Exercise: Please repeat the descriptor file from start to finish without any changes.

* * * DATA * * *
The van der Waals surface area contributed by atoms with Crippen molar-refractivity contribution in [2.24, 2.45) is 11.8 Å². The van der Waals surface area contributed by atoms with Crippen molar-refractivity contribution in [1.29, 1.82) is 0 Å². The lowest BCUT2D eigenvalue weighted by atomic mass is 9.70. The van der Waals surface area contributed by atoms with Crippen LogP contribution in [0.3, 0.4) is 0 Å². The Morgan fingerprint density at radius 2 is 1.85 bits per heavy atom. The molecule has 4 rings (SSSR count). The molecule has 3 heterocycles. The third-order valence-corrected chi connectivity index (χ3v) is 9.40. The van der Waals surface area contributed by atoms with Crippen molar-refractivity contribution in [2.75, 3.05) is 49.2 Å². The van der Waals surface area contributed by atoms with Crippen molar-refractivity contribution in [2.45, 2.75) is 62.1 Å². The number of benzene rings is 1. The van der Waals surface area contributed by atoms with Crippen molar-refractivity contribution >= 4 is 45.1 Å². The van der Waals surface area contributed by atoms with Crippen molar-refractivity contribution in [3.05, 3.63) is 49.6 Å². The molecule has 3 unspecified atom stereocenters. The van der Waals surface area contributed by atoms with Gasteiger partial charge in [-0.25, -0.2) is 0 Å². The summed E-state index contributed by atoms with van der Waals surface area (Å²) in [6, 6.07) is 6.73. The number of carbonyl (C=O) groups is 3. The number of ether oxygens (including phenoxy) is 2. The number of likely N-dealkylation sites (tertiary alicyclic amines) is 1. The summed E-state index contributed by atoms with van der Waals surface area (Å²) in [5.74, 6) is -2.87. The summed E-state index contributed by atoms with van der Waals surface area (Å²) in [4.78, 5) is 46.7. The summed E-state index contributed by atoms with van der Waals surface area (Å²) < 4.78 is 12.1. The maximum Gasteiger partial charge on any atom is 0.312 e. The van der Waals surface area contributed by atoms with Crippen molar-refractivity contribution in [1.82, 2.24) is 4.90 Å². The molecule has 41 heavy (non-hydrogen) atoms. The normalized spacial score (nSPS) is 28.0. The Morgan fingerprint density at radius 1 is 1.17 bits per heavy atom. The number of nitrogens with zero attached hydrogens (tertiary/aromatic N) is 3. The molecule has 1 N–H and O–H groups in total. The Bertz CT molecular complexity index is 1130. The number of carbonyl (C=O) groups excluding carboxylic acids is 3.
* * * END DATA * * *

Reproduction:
The van der Waals surface area contributed by atoms with Crippen molar-refractivity contribution in [2.24, 2.45) is 11.8 Å². The van der Waals surface area contributed by atoms with Crippen molar-refractivity contribution in [1.29, 1.82) is 0 Å². The lowest BCUT2D eigenvalue weighted by atomic mass is 9.70. The van der Waals surface area contributed by atoms with Crippen LogP contribution in [0.3, 0.4) is 0 Å². The Morgan fingerprint density at radius 2 is 1.85 bits per heavy atom. The molecule has 4 rings (SSSR count). The molecule has 3 heterocycles. The third-order valence-corrected chi connectivity index (χ3v) is 9.40. The van der Waals surface area contributed by atoms with Crippen molar-refractivity contribution in [2.75, 3.05) is 49.2 Å². The van der Waals surface area contributed by atoms with Crippen molar-refractivity contribution in [2.45, 2.75) is 62.1 Å². The number of benzene rings is 1. The van der Waals surface area contributed by atoms with Crippen molar-refractivity contribution >= 4 is 45.1 Å². The van der Waals surface area contributed by atoms with Crippen molar-refractivity contribution in [3.05, 3.63) is 49.6 Å². The molecule has 3 unspecified atom stereocenters. The van der Waals surface area contributed by atoms with Gasteiger partial charge in [-0.25, -0.2) is 0 Å². The summed E-state index contributed by atoms with van der Waals surface area (Å²) in [6, 6.07) is 6.73. The number of carbonyl (C=O) groups is 3. The number of ether oxygens (including phenoxy) is 2. The number of likely N-dealkylation sites (tertiary alicyclic amines) is 1. The summed E-state index contributed by atoms with van der Waals surface area (Å²) in [5.74, 6) is -2.87. The summed E-state index contributed by atoms with van der Waals surface area (Å²) in [4.78, 5) is 46.7. The summed E-state index contributed by atoms with van der Waals surface area (Å²) < 4.78 is 12.1. The maximum Gasteiger partial charge on any atom is 0.312 e. The van der Waals surface area contributed by atoms with Crippen molar-refractivity contribution in [1.82, 2.24) is 4.90 Å². The molecule has 41 heavy (non-hydrogen) atoms. The normalized spacial score (nSPS) is 28.0. The Morgan fingerprint density at radius 1 is 1.17 bits per heavy atom. The number of nitrogens with zero attached hydrogens (tertiary/aromatic N) is 3. The molecule has 1 N–H and O–H groups in total. The Bertz CT molecular complexity index is 1130. The number of carbonyl (C=O) groups excluding carboxylic acids is 3.